National Weather Service United States Department of Commerce

On This Day In

                   Weather History...

March 22nd

Local and Regional Events:

March 22, 1966:

The blizzard began on the 22nd in the west moving southeastward into Nebraska and then moving northeastward across the southeastern part of South Dakota. Winds up to 50 mph caused blowing snow which reduced visibility to near zero. Seven to 8 inches of snow fell on the plains of South Dakota with up to 2 feet in the Black Hills. Traffic was paralyzed due to snow-blocked roads. Schools and many businesses were closed. One death was attributed to the storm to exposure and exhaustion. One death in Sioux Falls was indirectly caused by a heart attack.

 

March 22, 1987:

Snowmelt and rainfall caused some rivers and small streams to rise to very high levels in central South Dakota. Lowland flooding around the basins occurred, submerging some small roads and streets. In addition, high water levels and ice damaged some railroad bridges between Wakpala and Mahto in Corson County.

 

March 22, 2009:

A stretch of warmer weather occurred from March 14th to 17th, which resulted in high temperatures in the 40s and low 50s. The snow depth in Fargo on the 14th was 15 inches with a melted water equivalent of 3.10 inches. By the 17th, the snow depth in Fargo had dropped to 6 inches. This was followed by a couple of cooler days, which temporarily slowed down any additional snowmelt. The second period of warmer weather began on March 20th and continued through the 24th. During this period of time, high temperatures again climbed into the 40s and low 50s. Most of the remaining snow in Fargo melted during this stretch of warm weather, with the Fargo snow depth falling from 2 inches to 0. Conditions were about the same in Grand Forks, with the snow depth falling to 0 by the 24th. These two warm-ups resulted in a quick response in river levels, especially across the southern Red River Valley and west central Minnesota. The Red River also showed a response, especially in the southern Red River Valley. With all the runoff moving into the river systems, water covered many roads and resulted in numerous road closures. The water covered entire sections of land as well and threatened many homes. A winter storm event on March 24th and 25th brought more snow to the region, along with a turn to colder temperatures. This resulted in the first crest for many rivers in the southern Red River Valley and west central Minnesota. However, river levels at most points along the Red River continued to stay high. Another winter storm event hit much of the area March 30th to 31st, dropping up to 2 feet of snow in the southern Red River Valley. There was a lot of moisture in this new snow, with snow to liquid ratios of less than 10 to 1. This set the stage for continued flooding into the months of April and early May. The North Dakota Governor issued a statewide disaster declaration on March 13 in anticipation of spring flooding. Most counties in eastern North Dakota later received a Presidential Disaster Declaration.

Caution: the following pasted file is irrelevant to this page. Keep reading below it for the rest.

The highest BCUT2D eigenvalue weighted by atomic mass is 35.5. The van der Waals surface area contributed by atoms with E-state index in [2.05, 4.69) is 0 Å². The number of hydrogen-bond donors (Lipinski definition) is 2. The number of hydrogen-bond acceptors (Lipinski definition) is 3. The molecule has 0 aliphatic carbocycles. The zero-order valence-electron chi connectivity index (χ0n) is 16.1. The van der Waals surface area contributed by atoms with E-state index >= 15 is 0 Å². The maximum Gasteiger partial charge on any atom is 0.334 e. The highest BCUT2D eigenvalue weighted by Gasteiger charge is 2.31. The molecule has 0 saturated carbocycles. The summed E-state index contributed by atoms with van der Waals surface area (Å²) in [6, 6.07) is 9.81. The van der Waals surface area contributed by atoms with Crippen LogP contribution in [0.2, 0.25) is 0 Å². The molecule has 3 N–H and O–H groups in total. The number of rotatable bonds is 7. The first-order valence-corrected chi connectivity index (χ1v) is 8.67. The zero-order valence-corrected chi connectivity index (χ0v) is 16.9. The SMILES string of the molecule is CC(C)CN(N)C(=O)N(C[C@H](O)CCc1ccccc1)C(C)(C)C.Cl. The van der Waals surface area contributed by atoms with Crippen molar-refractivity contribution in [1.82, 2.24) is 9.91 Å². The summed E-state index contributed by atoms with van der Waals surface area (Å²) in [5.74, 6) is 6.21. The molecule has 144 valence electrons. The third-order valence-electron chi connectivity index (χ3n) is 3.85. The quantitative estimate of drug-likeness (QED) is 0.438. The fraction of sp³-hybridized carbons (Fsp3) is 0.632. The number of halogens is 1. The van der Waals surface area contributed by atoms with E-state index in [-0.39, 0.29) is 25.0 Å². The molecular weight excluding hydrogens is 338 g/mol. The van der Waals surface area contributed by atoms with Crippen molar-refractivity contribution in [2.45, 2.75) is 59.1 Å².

Local Climate Information:

Click HERE for daily climate information for Aberdeen, Mobridge, Pierre, Sisseton, and Watertown.

Click HERE for daily climate information for Sioux Falls, Huron, Mitchell, and Sioux City.

 

U.S.A and Global Events for March 22nd:

1888: Chicago's morning low dips to one degree below zero, the latest sub-zero Fahrenheit reading in the city's history. This record still stands today.

 

1893: The first tornado was recorded in Oklahoma City, Oklahoma on this date. It destroyed 14 buildings and injured four people as it passed through the center of town. There was minor damage to the Weather Bureau office, which was located at Grand and Robinson in south Oklahoma City.

 

1920: A spectacular display of the "Northern Lights" was visible as far south as Bradenton FL, El Paso, TX and Fresno, CA. At Detroit MI, the display was described "so brilliant as to blot out all stars below the first magnitude".

 

Click HERE to read this article from solarstorms.org.

 

Click HERE for more This Day in Weather History from the Southeast Regional Climate Center.